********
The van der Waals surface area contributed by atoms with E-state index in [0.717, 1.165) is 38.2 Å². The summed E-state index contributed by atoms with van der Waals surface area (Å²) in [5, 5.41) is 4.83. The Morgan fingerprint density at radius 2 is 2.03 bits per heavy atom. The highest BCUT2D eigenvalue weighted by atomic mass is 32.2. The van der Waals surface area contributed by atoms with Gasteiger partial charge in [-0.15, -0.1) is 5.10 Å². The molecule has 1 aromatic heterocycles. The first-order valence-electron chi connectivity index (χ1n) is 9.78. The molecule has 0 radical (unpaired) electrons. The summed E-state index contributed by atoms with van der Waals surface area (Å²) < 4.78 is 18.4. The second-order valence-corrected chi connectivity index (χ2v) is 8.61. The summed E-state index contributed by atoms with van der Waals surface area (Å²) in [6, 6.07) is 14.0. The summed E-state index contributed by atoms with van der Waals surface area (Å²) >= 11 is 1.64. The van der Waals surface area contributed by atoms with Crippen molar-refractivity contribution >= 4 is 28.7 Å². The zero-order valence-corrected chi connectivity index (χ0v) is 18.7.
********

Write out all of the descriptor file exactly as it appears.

The van der Waals surface area contributed by atoms with E-state index in [0.717, 1.165) is 38.2 Å². The summed E-state index contributed by atoms with van der Waals surface area (Å²) in [5, 5.41) is 4.83. The Morgan fingerprint density at radius 2 is 2.03 bits per heavy atom. The highest BCUT2D eigenvalue weighted by atomic mass is 32.2. The van der Waals surface area contributed by atoms with Gasteiger partial charge in [-0.15, -0.1) is 5.10 Å². The molecule has 1 aromatic heterocycles. The first-order valence-electron chi connectivity index (χ1n) is 9.78. The molecule has 0 radical (unpaired) electrons. The summed E-state index contributed by atoms with van der Waals surface area (Å²) < 4.78 is 18.4. The second-order valence-corrected chi connectivity index (χ2v) is 8.61. The summed E-state index contributed by atoms with van der Waals surface area (Å²) in [6, 6.07) is 14.0. The summed E-state index contributed by atoms with van der Waals surface area (Å²) >= 11 is 1.64. The van der Waals surface area contributed by atoms with Crippen molar-refractivity contribution >= 4 is 28.7 Å². The zero-order valence-corrected chi connectivity index (χ0v) is 18.7.